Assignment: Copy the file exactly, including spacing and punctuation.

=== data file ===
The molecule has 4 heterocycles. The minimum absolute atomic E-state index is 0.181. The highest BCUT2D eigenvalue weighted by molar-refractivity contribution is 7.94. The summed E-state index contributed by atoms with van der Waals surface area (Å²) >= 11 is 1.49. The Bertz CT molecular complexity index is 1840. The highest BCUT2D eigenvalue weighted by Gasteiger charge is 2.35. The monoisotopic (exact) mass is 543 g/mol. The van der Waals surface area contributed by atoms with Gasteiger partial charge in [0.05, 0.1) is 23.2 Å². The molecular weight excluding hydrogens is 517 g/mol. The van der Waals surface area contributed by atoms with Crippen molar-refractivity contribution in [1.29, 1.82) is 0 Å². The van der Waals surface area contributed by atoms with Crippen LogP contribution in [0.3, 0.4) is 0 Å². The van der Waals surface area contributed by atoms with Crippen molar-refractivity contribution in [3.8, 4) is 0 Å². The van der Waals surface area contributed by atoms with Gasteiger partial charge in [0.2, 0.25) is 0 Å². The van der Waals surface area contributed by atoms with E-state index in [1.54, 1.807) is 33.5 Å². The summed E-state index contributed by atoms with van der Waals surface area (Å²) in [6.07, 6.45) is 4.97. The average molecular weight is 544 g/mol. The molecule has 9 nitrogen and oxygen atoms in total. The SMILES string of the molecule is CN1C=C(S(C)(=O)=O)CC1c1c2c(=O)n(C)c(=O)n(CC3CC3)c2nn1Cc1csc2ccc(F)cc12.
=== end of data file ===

The molecule has 4 heterocycles. The minimum absolute atomic E-state index is 0.181. The highest BCUT2D eigenvalue weighted by molar-refractivity contribution is 7.94. The summed E-state index contributed by atoms with van der Waals surface area (Å²) >= 11 is 1.49. The Bertz CT molecular complexity index is 1840. The highest BCUT2D eigenvalue weighted by Gasteiger charge is 2.35. The monoisotopic (exact) mass is 543 g/mol. The van der Waals surface area contributed by atoms with Gasteiger partial charge in [0.05, 0.1) is 23.2 Å². The molecular weight excluding hydrogens is 517 g/mol. The van der Waals surface area contributed by atoms with Crippen molar-refractivity contribution in [1.29, 1.82) is 0 Å². The van der Waals surface area contributed by atoms with Crippen LogP contribution in [0.3, 0.4) is 0 Å². The van der Waals surface area contributed by atoms with Crippen molar-refractivity contribution in [3.8, 4) is 0 Å². The van der Waals surface area contributed by atoms with Gasteiger partial charge in [0.2, 0.25) is 0 Å². The van der Waals surface area contributed by atoms with E-state index in [1.54, 1.807) is 33.5 Å². The summed E-state index contributed by atoms with van der Waals surface area (Å²) in [6.07, 6.45) is 4.97. The average molecular weight is 544 g/mol. The molecule has 9 nitrogen and oxygen atoms in total. The SMILES string of the molecule is CN1C=C(S(C)(=O)=O)CC1c1c2c(=O)n(C)c(=O)n(CC3CC3)c2nn1Cc1csc2ccc(F)cc12.